A party will often rely on an express or ‘honour’ clause in an agreement. In the English case of Rose & Frank Co v J R Cromption & Bros Ltd [1925] AC 445, the Court considered such a clause in an agreement between a manufacturer and a distributer. The clause provided that the agreement was not a legal agreement between the parties but was simply a record of the parties’ purpose and intention to ‘which they honourably pledge themselves’. The Court held that the agreement was not legally binding, however the Court also held that each individual order made by the distributor would have created separate contract when each order was accepted by the manufacturer.

Agreement between Family Members

There have been some circumstances where the Courts has been prepared to find that there is an intention to be legal binding between family members and spouses where:

  1. The spouses have separated or are about to separate;
  2. Where a transaction between family members is essentially commercial in nature; and
  3. Agreement relates to housing.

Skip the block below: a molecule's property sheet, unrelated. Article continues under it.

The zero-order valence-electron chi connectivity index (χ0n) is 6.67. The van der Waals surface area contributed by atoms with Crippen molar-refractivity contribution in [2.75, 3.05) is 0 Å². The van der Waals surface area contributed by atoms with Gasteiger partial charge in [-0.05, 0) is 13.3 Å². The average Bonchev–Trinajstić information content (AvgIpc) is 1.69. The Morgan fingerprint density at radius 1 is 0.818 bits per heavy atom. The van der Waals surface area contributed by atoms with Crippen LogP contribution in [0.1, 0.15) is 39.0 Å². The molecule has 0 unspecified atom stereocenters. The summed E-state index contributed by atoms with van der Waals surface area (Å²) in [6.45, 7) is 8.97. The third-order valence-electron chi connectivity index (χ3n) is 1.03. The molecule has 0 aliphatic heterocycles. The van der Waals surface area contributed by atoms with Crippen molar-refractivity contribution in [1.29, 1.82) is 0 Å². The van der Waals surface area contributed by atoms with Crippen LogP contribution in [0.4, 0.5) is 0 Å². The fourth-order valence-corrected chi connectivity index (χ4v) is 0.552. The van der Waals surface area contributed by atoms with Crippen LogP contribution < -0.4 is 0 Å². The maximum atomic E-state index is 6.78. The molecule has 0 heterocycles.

The critical factor in these cases is the degree of reliance and the serious consequences on either party to an agreement. In the case of in Todd v Nichol [1957] SARS 72, one party promised to provide a right in real property if the other party moved from Scotland to Australia. The Court held that an intention to be legally bound ought to have been inferred because the agreement contemplated a permanent arrangement and involved valuable property rights.

While these cases provide some guidance on understanding when there may be an intention to be legally bound by an agreement, the question can only be answered by considering the specific facts of each case.


Part 6 – Capacity

When determining the parties to a contract, it is important to consider if the parties have contractual capacity to enter into legal relations. If a party falls within a category of persons that lack the legal qualification or capacity to enter into a contract, it is likely that the contract will not be enforceable against them.

On a preliminary basis, it is important to remember the presumption of capacity, which states that where a party enters into a contract, it is presumed that the party has legal capacity to do so. Such a presumption may however be rebutted by evidence showing that the party lacks capacity. In this regard, different rules apply for different categories of people, for instance – minors, people with mental disabilities or those who are intoxicated, corporations (including partnerships and unincorporated associations), the Crown and bankrupts. This article will focus on a couple of these classes of people.